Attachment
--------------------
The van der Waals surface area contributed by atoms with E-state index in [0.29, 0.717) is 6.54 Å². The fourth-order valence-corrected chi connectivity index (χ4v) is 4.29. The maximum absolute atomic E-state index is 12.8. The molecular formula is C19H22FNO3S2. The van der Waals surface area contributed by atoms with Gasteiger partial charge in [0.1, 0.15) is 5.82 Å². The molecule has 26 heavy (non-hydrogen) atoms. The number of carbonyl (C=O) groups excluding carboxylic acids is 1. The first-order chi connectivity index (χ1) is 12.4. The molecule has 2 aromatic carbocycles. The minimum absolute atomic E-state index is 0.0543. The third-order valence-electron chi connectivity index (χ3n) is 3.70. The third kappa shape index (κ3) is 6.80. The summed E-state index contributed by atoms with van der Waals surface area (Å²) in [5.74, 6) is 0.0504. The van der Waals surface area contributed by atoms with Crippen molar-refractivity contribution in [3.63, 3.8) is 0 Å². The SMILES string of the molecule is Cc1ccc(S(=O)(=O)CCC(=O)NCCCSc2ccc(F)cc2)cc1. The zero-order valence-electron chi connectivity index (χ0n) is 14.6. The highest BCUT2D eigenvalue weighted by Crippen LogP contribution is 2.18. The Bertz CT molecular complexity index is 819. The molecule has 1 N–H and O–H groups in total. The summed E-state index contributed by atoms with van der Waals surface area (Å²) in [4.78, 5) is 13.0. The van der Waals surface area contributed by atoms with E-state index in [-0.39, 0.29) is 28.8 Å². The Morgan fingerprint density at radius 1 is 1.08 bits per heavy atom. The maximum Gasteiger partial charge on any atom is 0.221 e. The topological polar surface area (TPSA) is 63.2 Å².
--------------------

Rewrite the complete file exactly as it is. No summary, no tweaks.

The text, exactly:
The van der Waals surface area contributed by atoms with E-state index in [0.29, 0.717) is 6.54 Å². The fourth-order valence-corrected chi connectivity index (χ4v) is 4.29. The maximum absolute atomic E-state index is 12.8. The molecular formula is C19H22FNO3S2. The van der Waals surface area contributed by atoms with Gasteiger partial charge in [0.1, 0.15) is 5.82 Å². The molecule has 26 heavy (non-hydrogen) atoms. The number of carbonyl (C=O) groups excluding carboxylic acids is 1. The first-order chi connectivity index (χ1) is 12.4. The molecule has 2 aromatic carbocycles. The minimum absolute atomic E-state index is 0.0543. The third-order valence-electron chi connectivity index (χ3n) is 3.70. The third kappa shape index (κ3) is 6.80. The summed E-state index contributed by atoms with van der Waals surface area (Å²) in [5.74, 6) is 0.0504. The van der Waals surface area contributed by atoms with Crippen molar-refractivity contribution in [3.63, 3.8) is 0 Å². The SMILES string of the molecule is Cc1ccc(S(=O)(=O)CCC(=O)NCCCSc2ccc(F)cc2)cc1. The zero-order valence-electron chi connectivity index (χ0n) is 14.6. The highest BCUT2D eigenvalue weighted by Crippen LogP contribution is 2.18. The Bertz CT molecular complexity index is 819. The molecule has 1 N–H and O–H groups in total. The summed E-state index contributed by atoms with van der Waals surface area (Å²) in [4.78, 5) is 13.0. The van der Waals surface area contributed by atoms with E-state index in [-0.39, 0.29) is 28.8 Å². The Morgan fingerprint density at radius 1 is 1.08 bits per heavy atom. The maximum Gasteiger partial charge on any atom is 0.221 e. The topological polar surface area (TPSA) is 63.2 Å².